There are a lot of things I really like about giving students written feedback instead of number grades, but the only thing that I don’t like is the amount of paper I use when printing out copies of rubrics or the individualized letters created with AutoCrat. In the spirit of just-in-time learning, a colleague helped me set up gClass Folders for my class.
I know that gClass Folders offers a lot of different capabilities, which I’m sure I will explore eventually, but for now I’m using it as a way to deliver individualized feedback to students without using any paper. You can read about the technical details of how I do that in this post and detailed instruction are available on the gClass Folders website.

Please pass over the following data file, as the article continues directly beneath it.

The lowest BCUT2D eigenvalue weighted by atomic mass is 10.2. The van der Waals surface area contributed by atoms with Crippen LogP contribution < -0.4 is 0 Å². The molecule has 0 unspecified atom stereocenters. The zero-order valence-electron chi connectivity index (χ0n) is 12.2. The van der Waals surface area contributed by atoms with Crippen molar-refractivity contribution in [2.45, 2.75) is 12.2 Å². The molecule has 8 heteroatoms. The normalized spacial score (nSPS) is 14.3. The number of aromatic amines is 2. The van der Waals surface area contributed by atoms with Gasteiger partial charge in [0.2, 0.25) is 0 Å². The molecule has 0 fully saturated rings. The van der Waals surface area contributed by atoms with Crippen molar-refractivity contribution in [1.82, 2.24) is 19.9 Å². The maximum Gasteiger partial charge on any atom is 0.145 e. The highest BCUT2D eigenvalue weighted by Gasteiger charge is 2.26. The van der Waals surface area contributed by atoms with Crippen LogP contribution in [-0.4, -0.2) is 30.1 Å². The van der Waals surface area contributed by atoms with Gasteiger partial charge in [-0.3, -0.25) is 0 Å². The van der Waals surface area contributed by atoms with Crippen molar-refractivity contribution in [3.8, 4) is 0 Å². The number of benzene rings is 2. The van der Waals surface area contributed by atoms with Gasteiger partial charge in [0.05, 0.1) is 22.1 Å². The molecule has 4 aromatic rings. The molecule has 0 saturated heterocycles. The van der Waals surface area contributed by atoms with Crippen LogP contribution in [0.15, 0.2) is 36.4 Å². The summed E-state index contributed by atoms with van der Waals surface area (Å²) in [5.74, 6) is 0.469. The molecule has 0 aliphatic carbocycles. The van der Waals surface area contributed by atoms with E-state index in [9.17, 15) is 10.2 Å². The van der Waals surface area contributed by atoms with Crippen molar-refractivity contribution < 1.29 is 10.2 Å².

Besides the obvious advantages of saving trees by using less paper, I’m really excited about the possibilities this opens up. I like that both the student and I have access to the finished file. The electronic version is less likely to get lost than a paper copy, students (or I) can easily share the file with their parents and I can easily keep and retrieve a copy if I need to refer back to it.
I know that I’ve only scratched the surface of what I could do with this tool, but I’m glad to have started experimenting with the possibilities at this point in the year. By the time September rolls around, I’ll have a better idea of how I would like to set up folders at the beginning of the year so that students can collect an electronic portfolio of their work and the feedback I give them.